What You Need to Know About the 341 Hearing

When you file for bankruptcy in Oklahoma, you are required to attend a meeting of creditors known as the 341 meeting. The court clerk schedules this hearing about 30 days after the filing of your bankruptcy petition.

Although the prospect of facing your creditors seems intimidating, the proceeding is not designed to trap you or make you feel ashamed that you sought debt relief. Think of it as a fact-finding expedition that gives your creditors an opportunity to ask questions and understand your situation.

What Happens Before the Meeting?

Before attending the hearing, you will have to assemble all documentation requested by your creditors, which may include:

  • Recent pay stubs
  • Several months’ worth of pay statements
  • Tax documentation for up to two years
  • Car and home insurance paperwork

You are allowed to have a bankruptcy attorney represent you at the 341 meeting, but most people still have to appear at the hearing with their attorney.

What Happens at the Meeting?

During the meeting, which usually lasts around 5 to 15 minutes and is presided over by the trustee, you will answer questions about your assets, debts, and bankruptcy petition under oath. The trustee will confirm the information you provide, determine if any necessary documents are missing, and record the entire session to create an official record of the proceedings.

Don’t be surprised if none of your creditors show up. If they object to your Chapter 13 payment plan or want to challenge your Chapter 7 discharge, they don’t have to do so in person. Creditors usually attend the 341 if they believe you have committed fraud, but if your filing is honest and straightforward, you likely won’t see them.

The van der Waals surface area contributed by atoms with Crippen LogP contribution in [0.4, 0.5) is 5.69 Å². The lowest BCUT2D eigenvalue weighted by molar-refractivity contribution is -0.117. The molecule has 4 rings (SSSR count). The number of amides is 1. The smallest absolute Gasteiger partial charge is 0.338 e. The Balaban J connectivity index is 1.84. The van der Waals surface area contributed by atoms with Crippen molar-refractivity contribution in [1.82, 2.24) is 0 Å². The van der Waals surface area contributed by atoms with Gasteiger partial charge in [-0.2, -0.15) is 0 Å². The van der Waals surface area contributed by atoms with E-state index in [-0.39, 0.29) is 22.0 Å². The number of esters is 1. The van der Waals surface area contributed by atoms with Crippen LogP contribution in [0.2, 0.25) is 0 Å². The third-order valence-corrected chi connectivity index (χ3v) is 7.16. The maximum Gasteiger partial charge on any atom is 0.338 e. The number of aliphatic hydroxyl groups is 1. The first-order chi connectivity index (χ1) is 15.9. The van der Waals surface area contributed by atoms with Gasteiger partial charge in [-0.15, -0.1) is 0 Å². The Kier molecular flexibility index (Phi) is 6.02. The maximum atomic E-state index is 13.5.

What Questions Are Asked?

Before the hearing begins, the trustee will swear you in and give you the opportunity to read a prepared statement covering why you are seeking bankruptcy protection and itemizing all your debts. Then the trustee and any creditors present will ask questions that may include:

  • What is your name, address, and social security number?
  • How did you calculate the value of the assets on your petition?
  • Is the petition an accurate representation of all your debts and assets?

When you finish answering all questions, creditors may submit a challenge if any of your debts appear to walk a fine line between dischargeable and non-dischargeable obligations, but this doesn’t happen frequently.

In most cases, the 341 hearing is a formality and simply one more step in your quest for debt relief. While you should respect it as an important proceeding, there is no need to be intimidated and afraid. If you wish, your bankruptcy attorney can attend the meeting with you to make sure that you understand all questions and that your rights are protected.

If you are thinking about filing for bankruptcy in Oklahoma, contact the Law Offices of B. David Sisson for a confidential consultation. Attorney Sisson will advise you of your options, help you submit the bankruptcy petition, and even represent you at the meeting of creditors so that you begin your debt relief journey with a clear understanding of what lies ahead.